Baghdaddios: Cold-calling Iraq
(MONEY Magazine) – Javeed Mirza had a dream: snaring a piece of the $18.4 billion Iraq-reconstruction bill for his 25-employee software firm in Brooklyn.
He flew from J.F.K. to Jordan but quickly figured out that the real deals were being made in Baghdad. Mirza, 50, took a deep breath and called his wife back in the U.S., telling her he'd have to take the long, dangerous highway from Amman to Baghdad: "I told her that Baghdad looks like a great opportunity. Of course, she started crying."
Most contracts in Iraq have gone to big companies with political clout. But the billions have also lured some of the world's most adventurous entrepreneurs to one of the world's most impossible places, where insurgents with rocket-propelled grenades take potshots at hotels favored by Westerners.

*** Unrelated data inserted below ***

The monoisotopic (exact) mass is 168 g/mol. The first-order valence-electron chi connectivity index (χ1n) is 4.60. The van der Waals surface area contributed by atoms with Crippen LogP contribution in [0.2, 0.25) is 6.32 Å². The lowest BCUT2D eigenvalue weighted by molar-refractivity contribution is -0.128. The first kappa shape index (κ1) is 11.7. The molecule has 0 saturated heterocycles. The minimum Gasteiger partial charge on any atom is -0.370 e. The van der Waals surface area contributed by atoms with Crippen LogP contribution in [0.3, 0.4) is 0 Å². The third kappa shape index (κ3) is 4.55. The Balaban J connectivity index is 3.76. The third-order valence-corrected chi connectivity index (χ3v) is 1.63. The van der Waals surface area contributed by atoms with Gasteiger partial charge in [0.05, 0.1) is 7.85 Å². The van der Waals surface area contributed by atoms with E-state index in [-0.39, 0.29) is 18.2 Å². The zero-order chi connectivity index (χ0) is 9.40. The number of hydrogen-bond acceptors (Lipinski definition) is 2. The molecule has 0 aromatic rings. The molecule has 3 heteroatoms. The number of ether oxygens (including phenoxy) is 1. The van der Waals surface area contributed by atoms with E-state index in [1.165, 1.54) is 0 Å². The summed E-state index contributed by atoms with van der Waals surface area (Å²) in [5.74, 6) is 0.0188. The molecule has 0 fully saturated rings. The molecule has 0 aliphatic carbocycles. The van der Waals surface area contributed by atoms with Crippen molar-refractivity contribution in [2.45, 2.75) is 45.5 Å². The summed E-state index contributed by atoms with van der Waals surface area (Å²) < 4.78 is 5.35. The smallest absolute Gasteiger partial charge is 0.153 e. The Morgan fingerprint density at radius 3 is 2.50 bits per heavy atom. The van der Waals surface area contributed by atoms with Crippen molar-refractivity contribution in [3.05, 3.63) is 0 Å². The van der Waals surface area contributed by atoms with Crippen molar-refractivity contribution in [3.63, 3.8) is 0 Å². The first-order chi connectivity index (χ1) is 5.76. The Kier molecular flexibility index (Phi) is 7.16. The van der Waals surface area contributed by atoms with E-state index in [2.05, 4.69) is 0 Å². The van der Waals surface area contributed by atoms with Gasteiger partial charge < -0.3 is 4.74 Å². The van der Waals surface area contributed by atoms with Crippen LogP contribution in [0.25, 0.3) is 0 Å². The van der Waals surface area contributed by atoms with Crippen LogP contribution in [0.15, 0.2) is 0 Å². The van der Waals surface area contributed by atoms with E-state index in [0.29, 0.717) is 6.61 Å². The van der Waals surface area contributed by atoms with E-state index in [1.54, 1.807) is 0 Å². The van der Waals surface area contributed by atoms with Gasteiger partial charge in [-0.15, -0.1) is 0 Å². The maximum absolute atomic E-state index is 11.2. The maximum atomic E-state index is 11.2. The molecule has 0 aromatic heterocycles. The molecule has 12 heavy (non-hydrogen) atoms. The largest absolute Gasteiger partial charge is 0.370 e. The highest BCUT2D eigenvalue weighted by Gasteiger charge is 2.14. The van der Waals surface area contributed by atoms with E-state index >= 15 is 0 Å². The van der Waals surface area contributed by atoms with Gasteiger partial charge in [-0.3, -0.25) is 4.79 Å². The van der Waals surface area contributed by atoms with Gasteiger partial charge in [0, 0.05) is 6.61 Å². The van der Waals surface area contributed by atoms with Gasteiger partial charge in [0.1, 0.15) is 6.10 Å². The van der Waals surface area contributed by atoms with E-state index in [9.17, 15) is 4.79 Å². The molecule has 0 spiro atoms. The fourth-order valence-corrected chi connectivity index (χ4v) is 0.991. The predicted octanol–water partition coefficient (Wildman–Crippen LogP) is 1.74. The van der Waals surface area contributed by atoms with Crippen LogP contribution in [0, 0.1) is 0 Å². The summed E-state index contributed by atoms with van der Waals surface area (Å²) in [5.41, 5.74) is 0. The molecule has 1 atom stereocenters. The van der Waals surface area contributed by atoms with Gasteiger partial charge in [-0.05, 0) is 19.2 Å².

"Everyone thinks we're crazy for coming to Iraq," says Larry Underwood, an American based in Paris who recently landed a contract to help outfit the new Iraqi army. Yet the 59-year-old calls Iraq the biggest opportunity for entrepreneurs for the next two decades. "Let the big companies have the big contracts," he says. "I'll be happy to take the crumbs."
Perhaps a bigger worry than security is adapting to an Iraqi business culture that's based on inshallah (roughly: "If Allah wills it"). Briefly, when an Iraqi says inshallah, it means he'll try to get it done. Sometimes it happens, sometimes not.
Brooklyn's Mirza sealed no deals during his two-week visit, although he made great contacts. "I should expand my mind about my business," he says. "These are the new areas I should be getting into." --BORZOU DARAGAHI